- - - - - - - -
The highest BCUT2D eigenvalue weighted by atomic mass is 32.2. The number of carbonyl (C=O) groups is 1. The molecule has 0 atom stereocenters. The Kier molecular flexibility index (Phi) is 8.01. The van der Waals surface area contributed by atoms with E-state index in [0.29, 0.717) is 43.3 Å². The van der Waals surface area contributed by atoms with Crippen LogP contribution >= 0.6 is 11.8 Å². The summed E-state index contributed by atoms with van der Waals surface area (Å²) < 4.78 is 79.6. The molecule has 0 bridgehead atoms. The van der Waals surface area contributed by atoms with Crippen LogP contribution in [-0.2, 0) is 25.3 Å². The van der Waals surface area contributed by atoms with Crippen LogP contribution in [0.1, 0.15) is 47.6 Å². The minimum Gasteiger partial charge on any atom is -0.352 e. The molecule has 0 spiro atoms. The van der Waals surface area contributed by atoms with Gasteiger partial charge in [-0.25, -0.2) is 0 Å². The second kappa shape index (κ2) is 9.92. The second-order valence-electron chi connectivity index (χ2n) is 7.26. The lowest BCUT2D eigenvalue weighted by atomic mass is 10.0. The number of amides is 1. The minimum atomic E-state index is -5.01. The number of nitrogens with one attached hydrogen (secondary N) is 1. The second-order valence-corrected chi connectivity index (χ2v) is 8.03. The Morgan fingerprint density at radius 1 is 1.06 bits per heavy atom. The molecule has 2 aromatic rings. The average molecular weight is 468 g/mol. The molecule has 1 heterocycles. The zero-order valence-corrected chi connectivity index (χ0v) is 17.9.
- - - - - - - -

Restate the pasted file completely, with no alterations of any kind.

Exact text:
The highest BCUT2D eigenvalue weighted by atomic mass is 32.2. The number of carbonyl (C=O) groups is 1. The molecule has 0 atom stereocenters. The Kier molecular flexibility index (Phi) is 8.01. The van der Waals surface area contributed by atoms with E-state index in [0.29, 0.717) is 43.3 Å². The van der Waals surface area contributed by atoms with Crippen LogP contribution >= 0.6 is 11.8 Å². The summed E-state index contributed by atoms with van der Waals surface area (Å²) < 4.78 is 79.6. The molecule has 0 bridgehead atoms. The van der Waals surface area contributed by atoms with Crippen LogP contribution in [-0.2, 0) is 25.3 Å². The van der Waals surface area contributed by atoms with Crippen LogP contribution in [0.1, 0.15) is 47.6 Å². The minimum Gasteiger partial charge on any atom is -0.352 e. The molecule has 0 spiro atoms. The van der Waals surface area contributed by atoms with Gasteiger partial charge in [-0.25, -0.2) is 0 Å². The second kappa shape index (κ2) is 9.92. The second-order valence-electron chi connectivity index (χ2n) is 7.26. The lowest BCUT2D eigenvalue weighted by atomic mass is 10.0. The number of amides is 1. The minimum atomic E-state index is -5.01. The number of nitrogens with one attached hydrogen (secondary N) is 1. The second-order valence-corrected chi connectivity index (χ2v) is 8.03. The Morgan fingerprint density at radius 1 is 1.06 bits per heavy atom. The molecule has 2 aromatic rings. The average molecular weight is 468 g/mol. The molecule has 1 heterocycles. The zero-order valence-corrected chi connectivity index (χ0v) is 17.9.